Those are the people who add the director's comments or actor bios to DVDs. They're about to be unchained, because both HD DVD and Blu-ray technologies offer a means to develop more-engaging special features, according to DVD designers.
"While the rest of the world has advanced in the past 10 years, (DVD designers) have been stuck," said David Anthony, co-founder of Giant Interactive, a New York design company. "The DVD player is essentially an appliance that hasn't been upgraded in 10 years. There haven't been any major changes in interactivity, processing or graphics. The new formats will allow us to do some amazing stuff."
Anthony made his comments afterhere and listening to a series of updates on the progress of the HD DVD format. Backers of that technology are to replace the standard DVD. Both the new formats hold much more information than the DVD and claim to offer superior images and sound.
Technicians working in the HD DVD camp demonstrated some of that technology's new capabilities Monday.
No longer will a viewer have to stop the movie to launch the special features. All HD DVD players are required to be equipped with a second video decoder, which enables dual video streams. That means a user can call up a separate clip that will appear in a small window alongside the main feature.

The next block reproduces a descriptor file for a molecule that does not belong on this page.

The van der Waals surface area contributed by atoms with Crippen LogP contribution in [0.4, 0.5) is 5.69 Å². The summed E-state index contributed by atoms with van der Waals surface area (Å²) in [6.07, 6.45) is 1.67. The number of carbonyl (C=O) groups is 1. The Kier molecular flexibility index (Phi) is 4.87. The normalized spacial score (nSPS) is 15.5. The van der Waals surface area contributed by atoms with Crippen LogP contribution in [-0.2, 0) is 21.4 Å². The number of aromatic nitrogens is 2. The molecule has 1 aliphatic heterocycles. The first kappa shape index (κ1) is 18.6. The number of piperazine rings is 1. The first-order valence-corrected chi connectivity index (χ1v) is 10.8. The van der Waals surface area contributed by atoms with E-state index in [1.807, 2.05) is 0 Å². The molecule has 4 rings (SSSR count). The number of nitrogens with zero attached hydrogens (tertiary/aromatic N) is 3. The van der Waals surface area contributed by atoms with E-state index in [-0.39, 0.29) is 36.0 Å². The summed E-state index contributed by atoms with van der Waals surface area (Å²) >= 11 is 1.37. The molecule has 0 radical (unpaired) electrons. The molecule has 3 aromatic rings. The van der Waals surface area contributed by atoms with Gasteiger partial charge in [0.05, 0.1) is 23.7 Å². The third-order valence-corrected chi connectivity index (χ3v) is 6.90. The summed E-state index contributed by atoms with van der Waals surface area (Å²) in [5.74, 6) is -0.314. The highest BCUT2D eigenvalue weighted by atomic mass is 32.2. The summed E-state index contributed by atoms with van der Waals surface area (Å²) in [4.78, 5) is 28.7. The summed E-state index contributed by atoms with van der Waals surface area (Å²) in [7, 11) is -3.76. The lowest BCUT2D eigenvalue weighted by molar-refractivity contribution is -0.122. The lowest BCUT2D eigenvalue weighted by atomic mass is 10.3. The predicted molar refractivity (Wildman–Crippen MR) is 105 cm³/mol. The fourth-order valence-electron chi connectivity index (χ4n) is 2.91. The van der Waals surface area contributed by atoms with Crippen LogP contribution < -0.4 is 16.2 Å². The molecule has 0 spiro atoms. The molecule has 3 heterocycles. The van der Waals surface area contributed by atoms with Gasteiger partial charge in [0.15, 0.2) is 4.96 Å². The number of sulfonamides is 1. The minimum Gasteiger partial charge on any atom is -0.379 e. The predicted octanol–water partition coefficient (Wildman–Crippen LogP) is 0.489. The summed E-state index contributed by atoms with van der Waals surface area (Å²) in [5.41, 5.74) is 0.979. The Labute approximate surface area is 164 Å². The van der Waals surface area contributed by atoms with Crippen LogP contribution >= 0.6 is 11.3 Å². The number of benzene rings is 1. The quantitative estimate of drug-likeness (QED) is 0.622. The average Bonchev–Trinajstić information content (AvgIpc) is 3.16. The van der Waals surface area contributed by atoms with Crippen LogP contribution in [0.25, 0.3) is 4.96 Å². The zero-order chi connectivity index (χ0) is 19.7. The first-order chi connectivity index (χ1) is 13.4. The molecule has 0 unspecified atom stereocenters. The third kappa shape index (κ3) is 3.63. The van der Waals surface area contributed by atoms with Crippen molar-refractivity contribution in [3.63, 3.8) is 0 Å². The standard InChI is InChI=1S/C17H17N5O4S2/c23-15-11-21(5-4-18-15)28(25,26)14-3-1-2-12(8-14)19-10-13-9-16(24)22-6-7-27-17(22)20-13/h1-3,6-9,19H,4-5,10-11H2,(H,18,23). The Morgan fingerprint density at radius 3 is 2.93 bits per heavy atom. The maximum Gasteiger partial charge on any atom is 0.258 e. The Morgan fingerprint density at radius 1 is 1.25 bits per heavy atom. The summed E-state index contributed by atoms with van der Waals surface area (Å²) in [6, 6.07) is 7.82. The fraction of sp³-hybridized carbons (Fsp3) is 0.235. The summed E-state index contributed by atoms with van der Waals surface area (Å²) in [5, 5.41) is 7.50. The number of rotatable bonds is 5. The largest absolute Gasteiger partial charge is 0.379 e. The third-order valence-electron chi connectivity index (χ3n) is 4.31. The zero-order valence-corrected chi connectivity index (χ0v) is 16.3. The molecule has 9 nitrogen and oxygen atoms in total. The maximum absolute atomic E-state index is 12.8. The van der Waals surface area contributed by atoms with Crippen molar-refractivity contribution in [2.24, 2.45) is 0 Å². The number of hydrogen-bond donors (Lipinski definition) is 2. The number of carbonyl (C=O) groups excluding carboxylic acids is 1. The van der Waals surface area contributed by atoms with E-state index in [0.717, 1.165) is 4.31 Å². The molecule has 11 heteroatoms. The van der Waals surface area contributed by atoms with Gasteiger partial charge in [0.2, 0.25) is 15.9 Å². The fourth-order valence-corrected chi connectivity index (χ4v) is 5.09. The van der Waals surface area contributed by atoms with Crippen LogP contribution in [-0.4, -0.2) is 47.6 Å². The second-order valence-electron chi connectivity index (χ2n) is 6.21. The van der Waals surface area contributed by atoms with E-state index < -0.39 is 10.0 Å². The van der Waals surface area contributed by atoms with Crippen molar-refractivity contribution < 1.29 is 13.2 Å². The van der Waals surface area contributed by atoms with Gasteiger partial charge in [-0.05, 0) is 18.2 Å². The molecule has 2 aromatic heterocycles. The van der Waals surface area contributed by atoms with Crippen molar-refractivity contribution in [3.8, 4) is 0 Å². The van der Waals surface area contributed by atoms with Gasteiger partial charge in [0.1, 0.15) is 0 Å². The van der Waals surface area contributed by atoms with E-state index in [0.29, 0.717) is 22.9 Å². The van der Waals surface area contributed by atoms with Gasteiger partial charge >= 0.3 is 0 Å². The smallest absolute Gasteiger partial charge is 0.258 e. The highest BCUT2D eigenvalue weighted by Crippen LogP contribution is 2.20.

"For the first time, we're going to be able to run two independent video streams simultaneously," Anthony said.
This will offer audiences an entirely new movie-watching experience. For instance, a movie watcher wishing to see how an elaborate stunt was produced can call up a behind-the-scenes clip that reveals the secrets. Perhaps a viewer wants to watch the movie from a different angle or simultaneously play an interactive game that accompanies the movie; conceivably they'll have that power. Thanks to the Internet connectivity, HD DVD also makes it possible for designers to swap out a DVD's trailers so viewers don't have to sit through dated ads for old movies.
Anthony says the Blu-ray camp is also offering groundbreaking connectivity with its discs.
He says, however, that the application of the new features will likely require greater numbers of computer-savvy designers.
Standard DVDs offered so few options for special features that it required little computer know-how.
"Most designers grew up in the DVD industry and were specifically trained for it," said Anthony, who helped start Giant 10 years ago. "Now you're going to need people that are skilled in Java. We've recently hired two people with advanced degrees in computer science."